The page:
Pet Haven Society
How can you support this project?
There are three different ways that you can support the Pet Haven Society and help them save cats and dogs in need in the Seychelles:
Stray dogs and cats in the Seychelles
During your holiday in the Seychelles, you might notice the relatively large number of stray cats and dogs on the three main islands. These animals roam the streets, beaches, and tourist properties in search of food and affection. Most of the dogs are not violent or aggressive, and have, unfortunately, often been beaten and kicked into showing signs of fear and submission. As a response to the situation, many establishments decide to poison the stray dogs, or chase them away, which is a cruel, short-term solution to a much larger problem. Too few of the dogs are professionally spayed or neutered, and almost none receive medical care. This leads to countless new litters of puppies being born every week, and the mistreatment of adult dogs for breeding.
There are three organisations in the Seychelles that work to protect stray cats and dogs: the Seychelles Society for the Prevention of Cruelty to Animals (SSPCA), which provides a veterinary service for animals, is funded by donations and government subsidies; the Seychelles Animal Welfare Society (SAWS), which runs a rescue centre in the south of Mahé, mostly works through volunteers and occasional funding; and the Pet Haven Society Seychelles. All three organisations face the difficulties of raising the necessary funds and human resources to care for the large number of stray animals, provide medical care, spay and neuter the animals, and successfully re-home them. SeyVillas has decided the help tackle the problem by partnering up with the Pet Haven Society. In doing so, SeyVillas will actively help save cats and dogs in the Seychelles, supporting them thanks to the generosity of SeyVillas’ customers.
Pet Haven Society
Pet Haven Society Seychelles has a strict no-kill policy, aiming rather to rescue and rehabilitate cats and dogs, including re-homing them wherever possible. Their aim is to promote the welfare of and prevent cruelty to animals in the Seychelles. This is achieved by providing a safe haven for the animals, as well as finding new homes for strays, abused, and neglected animals. In the absence of a rescue centre, all of the animals picked up by the organisation are currently kept in the homes of the society’s individual members. At present, one member has 64 dogs, a second member has 44 puppies and dogs, and a third member has 38 kittens and cats, as well as 10 dogs. There is also a re-homing programme in place, where rescued animals are put up for adoption upon completion of certain formalities.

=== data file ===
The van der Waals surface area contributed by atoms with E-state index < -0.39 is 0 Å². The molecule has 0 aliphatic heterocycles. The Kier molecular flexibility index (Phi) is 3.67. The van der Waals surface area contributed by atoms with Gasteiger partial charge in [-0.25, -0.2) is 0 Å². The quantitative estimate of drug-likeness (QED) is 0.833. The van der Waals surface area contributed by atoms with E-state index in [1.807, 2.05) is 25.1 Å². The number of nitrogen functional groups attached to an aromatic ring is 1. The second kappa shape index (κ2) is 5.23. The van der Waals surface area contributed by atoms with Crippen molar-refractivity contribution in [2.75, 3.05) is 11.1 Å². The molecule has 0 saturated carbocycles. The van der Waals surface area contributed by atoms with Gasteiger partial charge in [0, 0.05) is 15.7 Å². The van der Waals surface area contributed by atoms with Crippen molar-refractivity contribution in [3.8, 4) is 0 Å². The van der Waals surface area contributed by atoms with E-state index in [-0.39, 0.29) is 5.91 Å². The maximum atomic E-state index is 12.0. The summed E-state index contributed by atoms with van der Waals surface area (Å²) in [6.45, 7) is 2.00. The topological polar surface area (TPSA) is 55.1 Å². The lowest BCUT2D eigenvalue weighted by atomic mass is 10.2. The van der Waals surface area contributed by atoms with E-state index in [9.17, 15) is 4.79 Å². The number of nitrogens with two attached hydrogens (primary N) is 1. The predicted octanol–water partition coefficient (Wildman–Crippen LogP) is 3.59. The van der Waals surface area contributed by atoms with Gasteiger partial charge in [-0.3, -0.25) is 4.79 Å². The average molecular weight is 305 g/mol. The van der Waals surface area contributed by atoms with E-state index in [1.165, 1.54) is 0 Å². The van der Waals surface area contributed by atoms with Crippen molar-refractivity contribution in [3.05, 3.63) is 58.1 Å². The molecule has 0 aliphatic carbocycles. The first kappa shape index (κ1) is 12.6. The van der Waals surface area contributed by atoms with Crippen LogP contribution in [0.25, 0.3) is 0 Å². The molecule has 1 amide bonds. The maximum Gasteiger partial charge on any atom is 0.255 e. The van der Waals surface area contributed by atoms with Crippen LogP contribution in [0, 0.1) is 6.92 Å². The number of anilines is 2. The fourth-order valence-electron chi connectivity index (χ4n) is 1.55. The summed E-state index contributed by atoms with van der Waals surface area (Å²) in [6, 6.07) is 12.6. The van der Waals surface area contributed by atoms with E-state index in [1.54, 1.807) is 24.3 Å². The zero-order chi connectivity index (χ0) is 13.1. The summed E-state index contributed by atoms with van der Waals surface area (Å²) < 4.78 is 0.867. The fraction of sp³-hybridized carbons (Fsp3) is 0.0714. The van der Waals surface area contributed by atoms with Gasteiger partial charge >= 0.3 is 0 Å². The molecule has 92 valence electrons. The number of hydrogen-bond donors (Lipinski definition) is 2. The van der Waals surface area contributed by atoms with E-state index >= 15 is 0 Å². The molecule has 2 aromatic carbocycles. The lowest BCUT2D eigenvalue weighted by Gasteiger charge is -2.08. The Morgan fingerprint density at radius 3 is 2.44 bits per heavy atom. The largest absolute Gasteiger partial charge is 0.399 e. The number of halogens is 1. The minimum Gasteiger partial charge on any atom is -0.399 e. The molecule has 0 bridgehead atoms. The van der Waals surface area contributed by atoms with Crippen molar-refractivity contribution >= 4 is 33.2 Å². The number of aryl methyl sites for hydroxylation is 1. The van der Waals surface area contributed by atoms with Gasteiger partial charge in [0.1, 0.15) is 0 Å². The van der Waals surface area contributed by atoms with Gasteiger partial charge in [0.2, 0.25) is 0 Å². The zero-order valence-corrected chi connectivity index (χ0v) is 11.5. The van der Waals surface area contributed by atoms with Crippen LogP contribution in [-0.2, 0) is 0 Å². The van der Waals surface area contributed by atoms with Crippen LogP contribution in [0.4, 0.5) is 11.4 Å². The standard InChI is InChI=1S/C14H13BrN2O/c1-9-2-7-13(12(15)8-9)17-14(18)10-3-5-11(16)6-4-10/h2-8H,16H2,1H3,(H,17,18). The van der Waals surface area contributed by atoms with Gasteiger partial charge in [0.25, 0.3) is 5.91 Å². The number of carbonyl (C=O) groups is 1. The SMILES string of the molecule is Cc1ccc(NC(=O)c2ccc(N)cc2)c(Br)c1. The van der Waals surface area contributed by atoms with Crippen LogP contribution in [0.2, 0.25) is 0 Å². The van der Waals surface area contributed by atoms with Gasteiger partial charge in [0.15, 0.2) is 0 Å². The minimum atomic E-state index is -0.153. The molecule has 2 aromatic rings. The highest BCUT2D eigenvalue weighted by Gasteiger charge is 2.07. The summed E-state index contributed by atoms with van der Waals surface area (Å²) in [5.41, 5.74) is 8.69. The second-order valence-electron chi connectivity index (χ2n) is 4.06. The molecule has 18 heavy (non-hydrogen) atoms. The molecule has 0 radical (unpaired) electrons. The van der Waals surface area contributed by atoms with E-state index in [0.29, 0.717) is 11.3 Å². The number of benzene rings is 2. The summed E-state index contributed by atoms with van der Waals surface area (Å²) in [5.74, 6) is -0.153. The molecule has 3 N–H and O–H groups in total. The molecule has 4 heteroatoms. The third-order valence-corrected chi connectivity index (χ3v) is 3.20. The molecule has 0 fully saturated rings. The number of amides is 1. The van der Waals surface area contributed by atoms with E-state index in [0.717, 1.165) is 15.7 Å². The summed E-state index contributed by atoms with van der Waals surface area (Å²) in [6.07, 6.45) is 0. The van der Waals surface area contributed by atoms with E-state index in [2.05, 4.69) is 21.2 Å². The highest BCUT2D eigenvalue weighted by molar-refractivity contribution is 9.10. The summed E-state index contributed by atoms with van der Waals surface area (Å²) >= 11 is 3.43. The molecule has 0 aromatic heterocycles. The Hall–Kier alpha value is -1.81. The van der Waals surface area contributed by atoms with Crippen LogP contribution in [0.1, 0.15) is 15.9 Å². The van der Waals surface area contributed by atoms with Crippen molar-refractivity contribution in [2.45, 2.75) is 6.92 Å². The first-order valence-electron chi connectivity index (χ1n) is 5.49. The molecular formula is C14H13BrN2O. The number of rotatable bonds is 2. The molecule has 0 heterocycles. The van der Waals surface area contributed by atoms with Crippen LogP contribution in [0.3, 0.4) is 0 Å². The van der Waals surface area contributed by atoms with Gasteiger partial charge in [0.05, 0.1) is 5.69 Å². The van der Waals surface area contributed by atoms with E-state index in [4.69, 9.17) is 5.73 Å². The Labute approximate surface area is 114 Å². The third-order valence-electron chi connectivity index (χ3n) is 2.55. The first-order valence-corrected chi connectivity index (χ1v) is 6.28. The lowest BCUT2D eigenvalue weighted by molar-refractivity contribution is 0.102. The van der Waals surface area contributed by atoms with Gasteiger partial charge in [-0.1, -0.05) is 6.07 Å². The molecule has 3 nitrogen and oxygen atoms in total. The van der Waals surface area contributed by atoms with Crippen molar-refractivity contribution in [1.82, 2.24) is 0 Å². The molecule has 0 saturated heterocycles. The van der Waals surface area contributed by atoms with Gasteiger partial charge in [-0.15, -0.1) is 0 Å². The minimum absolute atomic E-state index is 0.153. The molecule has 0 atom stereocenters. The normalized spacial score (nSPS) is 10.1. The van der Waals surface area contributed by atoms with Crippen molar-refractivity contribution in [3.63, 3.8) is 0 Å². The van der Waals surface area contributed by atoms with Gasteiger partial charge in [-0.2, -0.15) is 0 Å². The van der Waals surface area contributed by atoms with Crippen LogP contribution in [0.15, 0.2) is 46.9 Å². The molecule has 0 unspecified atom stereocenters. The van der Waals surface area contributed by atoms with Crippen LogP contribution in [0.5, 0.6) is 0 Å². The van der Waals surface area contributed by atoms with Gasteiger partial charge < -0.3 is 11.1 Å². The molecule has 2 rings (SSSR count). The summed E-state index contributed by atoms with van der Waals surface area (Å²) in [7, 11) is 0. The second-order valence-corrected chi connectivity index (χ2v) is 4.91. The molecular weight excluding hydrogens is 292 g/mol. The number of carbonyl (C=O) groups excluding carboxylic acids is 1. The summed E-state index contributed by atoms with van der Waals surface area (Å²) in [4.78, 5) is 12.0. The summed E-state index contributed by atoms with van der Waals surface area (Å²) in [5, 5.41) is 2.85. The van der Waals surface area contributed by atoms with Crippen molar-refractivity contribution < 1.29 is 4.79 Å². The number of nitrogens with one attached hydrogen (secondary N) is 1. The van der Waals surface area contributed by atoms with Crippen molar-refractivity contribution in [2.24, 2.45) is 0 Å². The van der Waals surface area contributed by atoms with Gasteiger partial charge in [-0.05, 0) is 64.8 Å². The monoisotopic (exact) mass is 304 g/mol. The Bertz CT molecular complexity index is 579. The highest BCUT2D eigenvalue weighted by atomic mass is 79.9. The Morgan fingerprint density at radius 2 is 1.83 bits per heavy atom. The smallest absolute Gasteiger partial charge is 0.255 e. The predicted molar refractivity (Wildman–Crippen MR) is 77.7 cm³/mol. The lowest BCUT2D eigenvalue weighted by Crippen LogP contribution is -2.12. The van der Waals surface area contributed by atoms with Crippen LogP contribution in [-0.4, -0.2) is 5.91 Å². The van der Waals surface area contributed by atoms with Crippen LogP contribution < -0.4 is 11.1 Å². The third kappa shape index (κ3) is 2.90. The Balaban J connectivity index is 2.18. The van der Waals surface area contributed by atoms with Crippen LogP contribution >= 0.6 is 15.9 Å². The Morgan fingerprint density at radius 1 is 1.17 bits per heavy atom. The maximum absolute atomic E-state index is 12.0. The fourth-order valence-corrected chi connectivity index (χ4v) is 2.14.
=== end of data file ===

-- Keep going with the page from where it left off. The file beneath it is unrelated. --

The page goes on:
During the year 2015 - 2016, Pet Haven managed to successfully re-home 134 dogs and puppies.
Meet Some Of The Pet Haven Animals
Biscuit is a puppy who is approximately three months old, named after the lightly-toasted colour of her fur. She came to Pet Haven’s attention in mid-October 2017...
Biscuit is a puppy who is approximately three months old, named after the lightly-toasted colour of her fur. She came to Pet Haven’s attention in mid-October 2017. She is one of two stray sibling dogs who were attacked by adult dogs before being rescued by a passer-by. Her sister was less lucky, unfortunately being killed in the process.
Upon arrival at the Pet Haven site, Biscuit was seen by the veterinarian, who tended to the lacerations around her neck, as well as her swollen back leg and her limp. She seemed terrified of humans and dogs alike as she cowered whenever held, her heart beating rapidly against her emaciated rib cage. With care and close supervision, little Biscuit began to show signs of relaxation and getting back to normality after four days in the Pet Haven Society. From refusing to walk and hiding in the nearest bush, Biscuit has progressed to the point where she enjoys sliding down grassy slopes on her belly. She now wags her tail frequently, but keeps her distance from other cats and dogs. Pet Haven thanks the passer-by for his compassion and kindness in rescuing this gem of a dog.
Cupid the Super-Composed Feline
A lawyer rescued this semi-feral black and white kitten, six weeks old at the time, from a public bin in Anse Etoile, north Mahé, on his way to work...
A lawyer rescued this semi-feral black and white kitten, six weeks old at the time, from a public bin in Anse Etoile, north Mahé, on his way to work. The Pet Haven team decided to name her Cupid after the distinct heart shape on her right thigh.